The Demon in the Freezer begins with the anthrax attacks, but most of the book deals with smallpox, which since the mid-1970s has existed only in freezers. The smallpox virus is the most terrifying of all the infectious substances that could be used as a weapon. Unlike anthrax or ebola, smallpox spreads easily. Unlike plague, there is no cure for it, and some strains kill 60 percent of their victims, and leave many others blind or disfigured. There is an effective vaccine against smallpox, but its side effects can be deadly for people with weak immune systems. In the 1970s an extensive global vaccination campaign coordinated by the World Health Organization (WHO) eliminated the smallpox virus from nature. But for years, scientists had been collecting samples of smallpox virus from the tissues of sick patients. Scientists used these smallpox stocks for research, for assigning types to virus strains, and for other benign purposes. When the smallpox eradication program came to an end in 1979, the WHO urged every country except the US and the Soviet Union to destroy its stocks of smallpox virus.

Today, only two declared stocks of smallpox remain on earth, one in a freezer in the Centers for Disease Control and Prevention (CDC) in Atlanta, Georgia, and the other in a freezer at the Russian State Research Center of Virology and Biotechnology7 near Novosibirsk. However, there are rumors that other countries may not have destroyed their stored smallpox stocks when the WHO told them to do so, and the CIA has recently asserted that Iraq, North Korea, and France probably retained frozen vials of smallpox which could be turned into weapons, and that Russia has secretly continued to “weaponize” its own smallpox stocks.[2]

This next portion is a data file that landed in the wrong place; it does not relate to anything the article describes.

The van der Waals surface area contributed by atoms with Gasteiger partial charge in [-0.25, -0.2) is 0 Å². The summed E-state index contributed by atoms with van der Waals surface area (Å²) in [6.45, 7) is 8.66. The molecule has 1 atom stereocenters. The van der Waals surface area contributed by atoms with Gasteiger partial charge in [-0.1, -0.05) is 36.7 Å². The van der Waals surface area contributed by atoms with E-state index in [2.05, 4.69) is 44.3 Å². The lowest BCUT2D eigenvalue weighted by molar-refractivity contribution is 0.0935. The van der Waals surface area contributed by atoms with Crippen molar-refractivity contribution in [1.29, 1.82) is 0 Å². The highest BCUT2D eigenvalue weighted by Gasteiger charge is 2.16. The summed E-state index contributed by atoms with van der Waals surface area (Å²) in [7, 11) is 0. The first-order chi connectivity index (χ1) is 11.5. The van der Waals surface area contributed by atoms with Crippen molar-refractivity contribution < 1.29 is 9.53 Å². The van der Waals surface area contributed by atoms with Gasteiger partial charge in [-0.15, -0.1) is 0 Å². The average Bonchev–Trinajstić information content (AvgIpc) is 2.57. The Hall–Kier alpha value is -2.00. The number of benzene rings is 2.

Throughout the 1990s, scientists, ethicists, lawyers, philosophers, and even conservationists debated whether or not the United States and Russia should destroy their stocks of smallpox. Some experts, including Donald Henderson, the former head of the WHO Smallpox Eradication Campaign, argued that the stocks should be destroyed, since they had no scientific purpose that couldn’t be fulfilled by safer alternatives and their existence posed a threat to world security. In principle, a terrorist could steal the virus from the extremely secure freezers they are stored in, or a clumsy researcher could infect himself, and then spread the disease to others. Destroying the stocks would also reassure the world that the US and Russia honor the 1972 Biological and Toxin Weapons Convention banning the development, production, and stockpiling of biological and chemical weapons. Countries that have ratified the convention are permitted to conduct research on drugs and vaccines against potential biological weapons, but they are not allowed to design or create germ weapons or build the delivery systems for such weapons.3

Henderson also argued that destroying the stocks would create moral clarity about one of the most dangerous substances the world has ever known. It would make the possession of smallpox absolutely illegal, and as the arms control expert David Koplow has written, it would make “the possessors… rogues, enemies of all people.”4 However, other scientists, including Peter Jahrling of the United States Army Medical Research Institute of Infectious Diseases (USAMRIID), believe that the smallpox stocks are useful for defensive research on drugs and vaccines, and in this dangerous, unstable world, there is no guarantee that we might not need them someday.5